||As a 'flagship' and 'umbrella' species the snow leopard can be a unifying biological feature to
raise awareness of its plight and the need for conservation, which will benefit other facets of Himalayan
biodiversity as well. Some studies of snow leopards have been conducted in the Himalayan region. But,
because of its elusive nature and preference for remote and inaccessible habitat, knowledge of the
ecology and behaviour of this mystical montane predator is scant. The available information, however,
suggests that snow leopards occur at low densities and large areas of habitat are required to conserve
a viable population. Thus, many researchers and conservationists have advocated landscape-scale
approaches to conservation within a regional context, rather than focusing on individual protected areas.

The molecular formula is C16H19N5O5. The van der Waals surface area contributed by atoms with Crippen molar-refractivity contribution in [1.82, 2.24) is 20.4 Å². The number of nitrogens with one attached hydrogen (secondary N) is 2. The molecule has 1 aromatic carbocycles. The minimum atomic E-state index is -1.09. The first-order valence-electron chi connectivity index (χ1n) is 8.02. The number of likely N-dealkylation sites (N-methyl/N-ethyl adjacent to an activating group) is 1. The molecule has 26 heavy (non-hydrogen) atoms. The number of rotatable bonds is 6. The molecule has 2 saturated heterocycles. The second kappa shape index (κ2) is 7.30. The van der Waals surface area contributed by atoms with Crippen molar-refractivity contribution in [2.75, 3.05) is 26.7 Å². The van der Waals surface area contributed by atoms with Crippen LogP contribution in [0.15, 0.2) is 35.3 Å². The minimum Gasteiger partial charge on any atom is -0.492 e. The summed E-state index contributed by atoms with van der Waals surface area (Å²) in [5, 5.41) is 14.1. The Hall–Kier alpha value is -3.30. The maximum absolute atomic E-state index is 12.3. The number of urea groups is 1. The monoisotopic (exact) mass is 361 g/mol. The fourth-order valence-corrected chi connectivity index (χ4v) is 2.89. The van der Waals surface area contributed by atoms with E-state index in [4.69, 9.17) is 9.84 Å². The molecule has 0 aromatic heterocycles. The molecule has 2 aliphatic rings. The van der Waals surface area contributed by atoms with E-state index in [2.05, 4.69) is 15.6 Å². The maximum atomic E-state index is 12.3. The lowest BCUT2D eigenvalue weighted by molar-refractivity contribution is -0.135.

While the issues are regional, the WWF's in the region have developed 5-year strategic actions and
activities, using the regional strategies as a touchstone, which will be implemented at national levels.
The WWF's will develop proposals based on these strategic actions, with estimated budgets, for use by
the network for funding and fund-raising. WWF also recognizes the need to collaborate and coordinate
within the network and with other organizations in the region to achieve conservation goals in an
efficient manner, and will form a working group to coordinate activities and monitor progress.